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Tuesday Magic Item – Ghost Sealing Shroud

15 September, 2020

Shroud for the dead“I hate executions,” said Gollaon.  “Even when deserved, they are unpleasant to watch.”

“Take it up with our charge’s mother, she seems to think it is good for youth to see the result of such justice,” replied Voddick.  “Though in general I agree with you.  While justice must be done, and be seen to be done, there is no reason to make such a spectacle out of it.”

“Some just take delight in the misfortune and suffering of others.”

“The only good thing I can say about the the whole thing is that they are serving beer.”

Ghost Sealing Shroud

These shrouds are made of lead beaten into a thin sheet and marked with wards and protective sigils along the edges, until it is placed over the head of an unresisting or completely bound human-like creature, then it binds to the creature until it is killed or it is forcibly removed.  Once the being is killed hardens like poured wax until pulled away and even then it remain stiff until the spirit inside is removed.  Originally designed for the noble purpose of catching the spirits on murders when they were executed to prevent them from becoming vengeful spirits some have turned them to a less enlightened purpose.

While enshrouded, the being’s vision is reduced to shadows (everything has concealment) and they cannot speak, though they can hear perfectly well.  Removing the shroud is nearly impossible for the enshrouding, requiring either a Escape Artist check (DC 38, and suffers 1 point of Dexterity and Strength damage if failed) or Strength check (DC 25, and suffers 1d4 + their Strength modifier in bludgeoning damage and 1 points of Strength damage if failed) or it can be pulled off by another (DC 21 Strength check, and the enshrouded person takes 1d6 + the Strength modifier of the puller in bludgeoning damage successful or not).  Magic attempt to free the enshroud must overcome the caster level of the shroud.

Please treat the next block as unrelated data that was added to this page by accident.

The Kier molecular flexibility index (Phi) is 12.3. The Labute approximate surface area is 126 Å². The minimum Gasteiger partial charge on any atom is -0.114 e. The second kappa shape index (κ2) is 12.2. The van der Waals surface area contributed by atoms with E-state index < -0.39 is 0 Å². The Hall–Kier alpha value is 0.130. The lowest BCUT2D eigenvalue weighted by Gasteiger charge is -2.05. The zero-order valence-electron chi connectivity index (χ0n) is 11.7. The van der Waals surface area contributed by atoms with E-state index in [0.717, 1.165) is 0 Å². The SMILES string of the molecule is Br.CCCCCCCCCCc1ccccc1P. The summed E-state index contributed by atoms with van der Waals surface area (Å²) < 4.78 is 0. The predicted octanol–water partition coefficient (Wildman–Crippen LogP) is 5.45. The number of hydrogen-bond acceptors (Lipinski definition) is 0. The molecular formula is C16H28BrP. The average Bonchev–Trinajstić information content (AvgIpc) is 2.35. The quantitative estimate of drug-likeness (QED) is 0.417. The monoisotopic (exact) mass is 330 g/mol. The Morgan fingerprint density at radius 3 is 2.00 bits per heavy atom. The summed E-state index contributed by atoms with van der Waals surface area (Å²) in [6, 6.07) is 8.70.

Once the shrouded person is killed, their spirit is trapped in the shroud, dimly away of what is going on around it but lost in a dreamlike and mildly unpleasant state.   A simple exorcism ritual will send the spirit to it proper place.

A specialist in magics of spirits can use the trapped spirit for other purposes such as animated the dead, creating some sorts of hostile spirit or draining their energy to create ill-aspected and cursed items.  But care must be taken least the spirit escape and seek vengeance, likely on those who tried to abuse it first.

Aura strong necrourgy; CL 13th
Slot none; Price 25,000; Weight 10 lbs
Construction Requirements
Craft Wondrous Item, bestow curse, protection from evil, raise dead; Cost 12,500

For D&D 5E:

Wondrous item (shroud), rare

First, third and final paragraph as above.

While enshrouded, the being’s vision is reduced to shadows (everything is obscured) and they cannot speak, though they can hear perfectly well.  Removing the shroud is nearly impossible for the enshrouding, requiring either a Dexterity (acrobatics) check (DC 28 and lose 1 point of Dexterity and Strength damage if failed) or Strength check (DC 23, and suffers 1d4 + their Strength modifier in bludgeoning damage and lose 1 points of Strength damage if failed, recovered after a short or long rest) or it can be pulled off by another (DC 19 Strength check, and the enshrouded person takes 1d6 + the Strength modifier of the puller in bludgeoning damage successful or not).  Magic attempt to free the enshroud must overcome it as though it was a 7th level spell.

Notes: Avoiding vengeful spirits is really important!  So having a way to make sure they are not allowed to form is a good item.  But naturally, someone will try to take advantage of that . . .

What can be done with the trapped spirits is deliberately vague so that Game Masters can use them for wahtever sorts of plats seem reasonable.

Image Lazarus raised from the dead, supported by two figures and draped in a shroud c 1516 by Michelangelo from the British Museum and licensed under the Creative Commons Attribution-Share Alike 4.0 International license.

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